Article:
The development of South Africa’s nuclear capabilities was a priority intelligence target for the Russian, American and British intelligence services ever since South Africa had started with uranium-enrichment experiments and programmes in the 1960s. South Africa produced its first highly enriched uranium in 1978, at a time when Dieter Gerhardt was in his prime as a Russian spy, and he wangled a visit to the top secret underground nuclear test site at Vastrap. The Vastrap test site was located 100 kilometres north of Upington; and was developed to conduct underground nuclear explosions. As a direct result of Gerhardt passing this information to GRU, the Soviets moved a spy satellite over the site in 1977.

At the time of his arrest, Gerhardt was Officer Commanding (Commodore) of the Simon’s Town naval base. In his previous post at SADF headquarters in Pretoria, Gerhardt’s job description was SSO Research in the Office of Force Development. As one of the directors of the Office of Force Development, a post he held for several years, Gerhardt had direct access to South Africa’s most sensitive and secretive military information and the documents South Africa exchanged with NATO countries.

The recruitment of Gerhardt as a GRU spy illustrates the importance the Russians attached to obtaining details of British, NATO and SA submarine and anti-submarine capabilities. International weapons sanctions against the South African government meant that the SADF bought weapons in secrecy on international arms markets. Gerhardt had direct access to top-secret information from the SADF about weapons procurement. Gerhardt used his position as SSO Research in the Office of Force Development to great effect to access information to which he did not otherwise and normally would have had access.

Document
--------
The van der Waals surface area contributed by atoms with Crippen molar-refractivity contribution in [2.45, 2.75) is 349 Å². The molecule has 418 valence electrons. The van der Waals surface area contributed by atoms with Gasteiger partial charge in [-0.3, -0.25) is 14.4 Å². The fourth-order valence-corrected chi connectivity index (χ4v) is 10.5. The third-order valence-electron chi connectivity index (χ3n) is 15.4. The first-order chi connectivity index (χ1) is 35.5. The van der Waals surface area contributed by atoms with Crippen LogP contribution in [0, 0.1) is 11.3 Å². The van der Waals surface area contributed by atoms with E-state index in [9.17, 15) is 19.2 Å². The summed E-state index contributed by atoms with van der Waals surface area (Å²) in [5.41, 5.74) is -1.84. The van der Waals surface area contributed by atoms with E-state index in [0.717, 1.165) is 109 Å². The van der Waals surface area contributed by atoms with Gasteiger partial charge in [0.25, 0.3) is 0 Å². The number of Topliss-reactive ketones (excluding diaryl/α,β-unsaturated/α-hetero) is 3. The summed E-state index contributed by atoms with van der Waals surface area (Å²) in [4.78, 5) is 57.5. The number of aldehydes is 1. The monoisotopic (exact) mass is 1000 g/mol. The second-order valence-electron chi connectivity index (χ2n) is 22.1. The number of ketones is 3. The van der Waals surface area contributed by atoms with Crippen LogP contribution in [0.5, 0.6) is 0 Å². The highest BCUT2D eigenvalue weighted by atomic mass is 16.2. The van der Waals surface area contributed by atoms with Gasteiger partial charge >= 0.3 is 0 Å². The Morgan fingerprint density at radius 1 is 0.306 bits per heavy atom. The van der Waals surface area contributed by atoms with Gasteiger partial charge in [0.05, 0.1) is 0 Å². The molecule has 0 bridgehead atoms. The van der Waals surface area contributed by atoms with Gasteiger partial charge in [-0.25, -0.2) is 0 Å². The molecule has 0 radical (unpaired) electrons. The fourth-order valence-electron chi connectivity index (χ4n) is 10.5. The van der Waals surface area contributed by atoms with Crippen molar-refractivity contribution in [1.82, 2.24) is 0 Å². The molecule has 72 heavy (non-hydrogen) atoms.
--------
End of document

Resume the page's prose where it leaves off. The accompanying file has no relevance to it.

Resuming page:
Gerhardt had access to and had visited the underground electronic labyrinth Silvermine, one of the most protected and most secret military facility in South Africa – similar in function and nature to the underground army facilities of Blennie, Boekenhoutskloof and Rooiwal in the vicinity of Pretoria. Silvermine is an electronic communications and intercept base equipped with the most modern equipment for monitoring aircraft and ships in the South Atlantic and the Indian Ocean – South Africa’s maritime eyes and ears.

During his  twenty years as spy for the Soviet GRU, Gerhardt had passed 400,000 pages of classified South African, Israeli, British and NATO documents to the Russians. How was it possible that one man was able to gain access to such a vast hoard of information useful to our enemies? The answer is, because the combat preparedness of the SAN was closely linked and integrated with the combat capabilities and preparedness of the SADF, Gerhardt had direct access to gold dust information for the Soviet Union – South Africa’s combat plan for war.

After years in prison, Dieter Gerhardt was released in August 1992 as part of a deal reached between presidents FW de Klerk of South Africa and Boris Yeltsin of Russia.